Skip to comments.Prohibition is an Awful Flop, We Like It
Posted on 10/27/2011 1:18:00 PM PDT by PBRCat
[T]he film is beautifully composed. There are seductive inserts of bottling machinery and a perfect whiskey old fashioned cocktail being made. Some sequences border upon being high quality advertising agency pornography produced for a liquor industry client. There are no laborers ordering Boilermakers in the final cut... Burns knows his real audience, his business partners at the National Endowment for the Humanities and the Corporation for Public Broadcasting (your tax dollars at work) prefer sophisticated cocktails rather than canned beer and pork rinds.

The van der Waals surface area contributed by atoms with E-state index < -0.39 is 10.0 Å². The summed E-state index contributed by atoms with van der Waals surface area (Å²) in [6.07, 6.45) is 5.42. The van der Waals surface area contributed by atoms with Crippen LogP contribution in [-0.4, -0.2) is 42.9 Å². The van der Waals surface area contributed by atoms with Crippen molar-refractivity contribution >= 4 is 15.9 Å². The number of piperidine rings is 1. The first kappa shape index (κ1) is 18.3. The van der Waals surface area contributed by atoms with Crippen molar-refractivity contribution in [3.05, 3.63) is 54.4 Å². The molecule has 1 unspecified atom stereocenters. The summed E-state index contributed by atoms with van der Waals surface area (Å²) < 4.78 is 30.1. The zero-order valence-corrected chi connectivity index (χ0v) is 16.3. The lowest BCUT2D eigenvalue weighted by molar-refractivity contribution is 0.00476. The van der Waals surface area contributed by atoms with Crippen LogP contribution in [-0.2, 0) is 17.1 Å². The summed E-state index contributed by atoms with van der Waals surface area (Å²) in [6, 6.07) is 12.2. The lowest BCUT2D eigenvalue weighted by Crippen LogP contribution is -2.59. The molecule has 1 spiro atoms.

The documentary praises Frances Willard of the Womens Christian Temperance Union as a feminist heroine while ignoring her bizarre personal lifestyle (cross dressing in masculine attire and conducting numerous lesbian affairs on two continents with her intimates who affectionately called her Frank) which marked her as something of a fanatical crackpot. Willards organization was not above employing racist arguments to promote prohibition. Negroes were supposedly transformed into bestial brutes by the demon rum. Before the Twenties, the corner saloon was decidedly a male institution that was routinely off limits to women. It was also a political gathering place as many taverns were owned by ward politicians, so the W.C.T.U., headquartered in Evanston, Illinois, aligned itself with the suffragettes.